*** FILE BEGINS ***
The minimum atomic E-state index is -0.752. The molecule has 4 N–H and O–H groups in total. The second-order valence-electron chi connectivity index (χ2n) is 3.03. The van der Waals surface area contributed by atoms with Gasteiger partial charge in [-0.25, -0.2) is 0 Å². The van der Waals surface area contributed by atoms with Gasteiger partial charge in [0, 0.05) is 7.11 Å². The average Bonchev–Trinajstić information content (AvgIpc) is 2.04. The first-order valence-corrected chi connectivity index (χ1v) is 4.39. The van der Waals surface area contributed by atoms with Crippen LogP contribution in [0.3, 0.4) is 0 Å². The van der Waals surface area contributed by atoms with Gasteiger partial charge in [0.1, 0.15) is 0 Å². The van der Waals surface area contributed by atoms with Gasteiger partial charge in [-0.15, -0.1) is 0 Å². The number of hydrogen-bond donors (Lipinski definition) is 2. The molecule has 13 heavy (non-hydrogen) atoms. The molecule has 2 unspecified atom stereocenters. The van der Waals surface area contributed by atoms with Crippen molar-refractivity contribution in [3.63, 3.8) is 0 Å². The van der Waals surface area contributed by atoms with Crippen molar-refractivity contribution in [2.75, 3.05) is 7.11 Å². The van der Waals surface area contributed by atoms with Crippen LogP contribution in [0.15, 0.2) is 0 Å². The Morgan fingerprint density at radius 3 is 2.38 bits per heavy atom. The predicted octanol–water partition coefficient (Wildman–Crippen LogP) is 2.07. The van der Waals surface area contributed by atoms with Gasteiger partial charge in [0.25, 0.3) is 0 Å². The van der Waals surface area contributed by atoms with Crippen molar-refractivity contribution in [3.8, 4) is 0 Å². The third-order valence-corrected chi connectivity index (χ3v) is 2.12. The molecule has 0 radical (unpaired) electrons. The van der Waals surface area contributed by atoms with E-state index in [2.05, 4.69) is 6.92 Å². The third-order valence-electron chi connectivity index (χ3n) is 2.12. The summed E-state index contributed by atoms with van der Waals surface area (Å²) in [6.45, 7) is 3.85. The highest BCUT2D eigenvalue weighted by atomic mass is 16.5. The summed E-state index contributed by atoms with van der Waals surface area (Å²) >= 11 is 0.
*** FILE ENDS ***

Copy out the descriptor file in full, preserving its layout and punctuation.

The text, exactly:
The minimum atomic E-state index is -0.752. The molecule has 4 N–H and O–H groups in total. The second-order valence-electron chi connectivity index (χ2n) is 3.03. The van der Waals surface area contributed by atoms with Gasteiger partial charge in [-0.25, -0.2) is 0 Å². The van der Waals surface area contributed by atoms with Gasteiger partial charge in [0, 0.05) is 7.11 Å². The average Bonchev–Trinajstić information content (AvgIpc) is 2.04. The first-order valence-corrected chi connectivity index (χ1v) is 4.39. The van der Waals surface area contributed by atoms with Crippen LogP contribution in [0.3, 0.4) is 0 Å². The van der Waals surface area contributed by atoms with Gasteiger partial charge in [0.1, 0.15) is 0 Å². The van der Waals surface area contributed by atoms with Gasteiger partial charge in [-0.15, -0.1) is 0 Å². The number of hydrogen-bond donors (Lipinski definition) is 2. The molecule has 13 heavy (non-hydrogen) atoms. The molecule has 2 unspecified atom stereocenters. The van der Waals surface area contributed by atoms with Crippen molar-refractivity contribution in [3.63, 3.8) is 0 Å². The van der Waals surface area contributed by atoms with Crippen molar-refractivity contribution in [2.75, 3.05) is 7.11 Å². The van der Waals surface area contributed by atoms with Crippen LogP contribution in [0.15, 0.2) is 0 Å². The Morgan fingerprint density at radius 3 is 2.38 bits per heavy atom. The predicted octanol–water partition coefficient (Wildman–Crippen LogP) is 2.07. The van der Waals surface area contributed by atoms with Gasteiger partial charge in [0.25, 0.3) is 0 Å². The van der Waals surface area contributed by atoms with Crippen molar-refractivity contribution in [3.8, 4) is 0 Å². The third-order valence-corrected chi connectivity index (χ3v) is 2.12. The molecule has 0 radical (unpaired) electrons. The van der Waals surface area contributed by atoms with E-state index in [2.05, 4.69) is 6.92 Å². The third-order valence-electron chi connectivity index (χ3n) is 2.12. The summed E-state index contributed by atoms with van der Waals surface area (Å²) in [6.45, 7) is 3.85. The highest BCUT2D eigenvalue weighted by atomic mass is 16.5. The summed E-state index contributed by atoms with van der Waals surface area (Å²) >= 11 is 0.